On 1 March, the Irish government formally recognised Travellers as a distinct ethnic minority in a statement to the Dáil by An Taoiseach, Enda Kenny. The statement follows years of campaigning from the Traveller community for recognition of their distinct ethnicity, as well as a recent report from the Joint Committee on Justice and Equality stating that “Travellers are, de facto, a separate ethnic group” that the State ought to acknowledge formally.
Recognition has been called for repeatedly by a range of international human rights organisations, including the European Commission that in July last year threatened legal proceedings against Ireland for its treatment of Travellers. More than 30,000 Travellers live in Ireland and a recent report by the ESRI highlighted the “extreme disadvantage” suffered by Travellers across a range of indicators, including health, housing, education, employment and mortality. Recognition of Traveller ethnicity “could be of considerable benefit in ensuring respect for the cultural identity of Travellers in the context of targeted services,” according to the report. Pavee Point advocate that the recognition of Traveller ethnicity is an important acknowledgement that Travellers experience racism and discrimination.
The Traveller community is now the only group to have their ethnicity recognised domestically; ethnicity is defined as belonging to a social group that has a common national or cultural tradition, distinct from your nationality or place of birth. An ethnic group is made up by people who share certain characteristics such as culture, language, religion and traditions.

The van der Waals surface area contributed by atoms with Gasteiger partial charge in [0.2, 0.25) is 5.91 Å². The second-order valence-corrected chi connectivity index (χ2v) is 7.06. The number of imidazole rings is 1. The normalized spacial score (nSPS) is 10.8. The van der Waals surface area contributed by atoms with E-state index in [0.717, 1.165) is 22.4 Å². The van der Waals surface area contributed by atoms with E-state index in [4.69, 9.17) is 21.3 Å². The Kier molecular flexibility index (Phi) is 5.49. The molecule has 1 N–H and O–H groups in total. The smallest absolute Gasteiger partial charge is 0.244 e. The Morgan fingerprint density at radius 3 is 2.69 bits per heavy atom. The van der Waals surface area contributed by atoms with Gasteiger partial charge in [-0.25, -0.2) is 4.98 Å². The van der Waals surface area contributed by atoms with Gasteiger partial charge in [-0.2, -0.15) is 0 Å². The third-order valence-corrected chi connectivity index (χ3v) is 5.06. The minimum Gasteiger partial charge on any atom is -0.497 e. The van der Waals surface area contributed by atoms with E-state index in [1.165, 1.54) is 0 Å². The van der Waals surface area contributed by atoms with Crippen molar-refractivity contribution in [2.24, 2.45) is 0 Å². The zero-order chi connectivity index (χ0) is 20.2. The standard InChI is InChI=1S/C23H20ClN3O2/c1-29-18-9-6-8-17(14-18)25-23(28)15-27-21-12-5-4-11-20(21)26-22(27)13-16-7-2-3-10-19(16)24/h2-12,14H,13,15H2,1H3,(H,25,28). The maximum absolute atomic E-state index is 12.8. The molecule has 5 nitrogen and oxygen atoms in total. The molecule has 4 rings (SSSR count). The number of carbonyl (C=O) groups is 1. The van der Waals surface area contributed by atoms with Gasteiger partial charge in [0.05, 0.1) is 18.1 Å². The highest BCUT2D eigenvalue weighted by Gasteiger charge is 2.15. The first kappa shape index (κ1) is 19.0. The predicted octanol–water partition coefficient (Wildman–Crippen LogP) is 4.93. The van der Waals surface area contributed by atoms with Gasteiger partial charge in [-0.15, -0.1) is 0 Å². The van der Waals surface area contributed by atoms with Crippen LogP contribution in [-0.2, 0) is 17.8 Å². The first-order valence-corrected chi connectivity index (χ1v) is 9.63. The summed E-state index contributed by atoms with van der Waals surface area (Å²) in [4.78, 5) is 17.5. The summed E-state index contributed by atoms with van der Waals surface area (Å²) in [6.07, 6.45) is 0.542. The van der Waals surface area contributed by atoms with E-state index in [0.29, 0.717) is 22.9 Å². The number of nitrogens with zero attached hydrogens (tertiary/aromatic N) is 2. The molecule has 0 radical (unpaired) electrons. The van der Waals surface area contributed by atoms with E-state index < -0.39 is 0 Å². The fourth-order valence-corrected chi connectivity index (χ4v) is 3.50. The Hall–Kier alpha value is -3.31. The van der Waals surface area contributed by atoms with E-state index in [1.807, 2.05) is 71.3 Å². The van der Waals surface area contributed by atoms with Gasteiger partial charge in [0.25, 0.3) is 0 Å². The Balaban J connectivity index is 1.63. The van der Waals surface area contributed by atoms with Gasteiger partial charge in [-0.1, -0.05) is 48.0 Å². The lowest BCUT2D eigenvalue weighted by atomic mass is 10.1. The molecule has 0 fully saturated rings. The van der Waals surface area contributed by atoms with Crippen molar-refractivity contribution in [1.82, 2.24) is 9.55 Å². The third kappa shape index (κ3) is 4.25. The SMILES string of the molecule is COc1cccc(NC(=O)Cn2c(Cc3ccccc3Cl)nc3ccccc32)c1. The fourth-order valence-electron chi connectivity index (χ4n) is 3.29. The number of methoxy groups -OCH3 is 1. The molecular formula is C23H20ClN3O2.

Recognising Traveller ethnicity will not immediately confer any new rights upon the community; discrimination against Travellers is prohibited under both the Employment Equality Acts 1998–2015 and the Equal Status Acts 2000–2015. Traveller ethnicity will now ensure, however, that the community enjoy the protections and benefits that flow from international agreements – such as the International Convention on Elimination of Racial Discrimination – and EU legislation alongside other ethnic groups.
Recognition is a symbolic step in distinguishing the Traveller community’s separate culture and heritage. In his statement, An Taoiseach recognised “the inequalities and discrimination that the Traveller community faces”, stating that the publication of the National Strategy on Travellers and Roma People will help to deal with these issues. The Strategy will set out a range of actions across certain areas, including education, employment and accommodation.
Click here for the full transcript of the Taoiseach’s statement.